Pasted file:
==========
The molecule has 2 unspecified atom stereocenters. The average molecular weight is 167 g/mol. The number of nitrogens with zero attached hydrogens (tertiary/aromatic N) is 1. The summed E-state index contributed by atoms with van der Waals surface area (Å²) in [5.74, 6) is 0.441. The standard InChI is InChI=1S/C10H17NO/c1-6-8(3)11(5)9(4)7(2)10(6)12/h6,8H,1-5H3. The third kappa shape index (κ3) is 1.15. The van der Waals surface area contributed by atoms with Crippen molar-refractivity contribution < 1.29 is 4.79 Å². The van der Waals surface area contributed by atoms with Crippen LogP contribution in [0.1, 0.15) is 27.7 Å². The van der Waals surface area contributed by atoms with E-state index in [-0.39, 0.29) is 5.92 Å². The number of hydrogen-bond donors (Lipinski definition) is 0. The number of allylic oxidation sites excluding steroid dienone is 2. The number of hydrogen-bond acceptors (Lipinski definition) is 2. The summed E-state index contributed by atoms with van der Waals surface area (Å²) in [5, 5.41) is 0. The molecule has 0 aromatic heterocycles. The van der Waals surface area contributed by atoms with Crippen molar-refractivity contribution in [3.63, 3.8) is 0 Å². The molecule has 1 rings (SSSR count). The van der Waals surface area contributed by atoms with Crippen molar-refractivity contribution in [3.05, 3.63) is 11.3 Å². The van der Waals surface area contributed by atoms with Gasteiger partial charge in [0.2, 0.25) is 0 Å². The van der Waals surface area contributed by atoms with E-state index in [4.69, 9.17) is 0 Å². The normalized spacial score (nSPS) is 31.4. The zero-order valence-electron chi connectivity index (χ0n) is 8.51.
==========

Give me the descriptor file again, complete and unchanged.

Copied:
The molecule has 2 unspecified atom stereocenters. The average molecular weight is 167 g/mol. The number of nitrogens with zero attached hydrogens (tertiary/aromatic N) is 1. The summed E-state index contributed by atoms with van der Waals surface area (Å²) in [5.74, 6) is 0.441. The standard InChI is InChI=1S/C10H17NO/c1-6-8(3)11(5)9(4)7(2)10(6)12/h6,8H,1-5H3. The third kappa shape index (κ3) is 1.15. The van der Waals surface area contributed by atoms with Crippen molar-refractivity contribution < 1.29 is 4.79 Å². The van der Waals surface area contributed by atoms with Crippen LogP contribution in [0.1, 0.15) is 27.7 Å². The van der Waals surface area contributed by atoms with E-state index in [-0.39, 0.29) is 5.92 Å². The number of hydrogen-bond donors (Lipinski definition) is 0. The number of allylic oxidation sites excluding steroid dienone is 2. The number of hydrogen-bond acceptors (Lipinski definition) is 2. The summed E-state index contributed by atoms with van der Waals surface area (Å²) in [5, 5.41) is 0. The molecule has 0 aromatic heterocycles. The van der Waals surface area contributed by atoms with Crippen molar-refractivity contribution in [3.63, 3.8) is 0 Å². The molecule has 1 rings (SSSR count). The van der Waals surface area contributed by atoms with Crippen molar-refractivity contribution in [3.05, 3.63) is 11.3 Å². The van der Waals surface area contributed by atoms with Gasteiger partial charge in [0.2, 0.25) is 0 Å². The van der Waals surface area contributed by atoms with E-state index in [4.69, 9.17) is 0 Å². The normalized spacial score (nSPS) is 31.4. The zero-order valence-electron chi connectivity index (χ0n) is 8.51.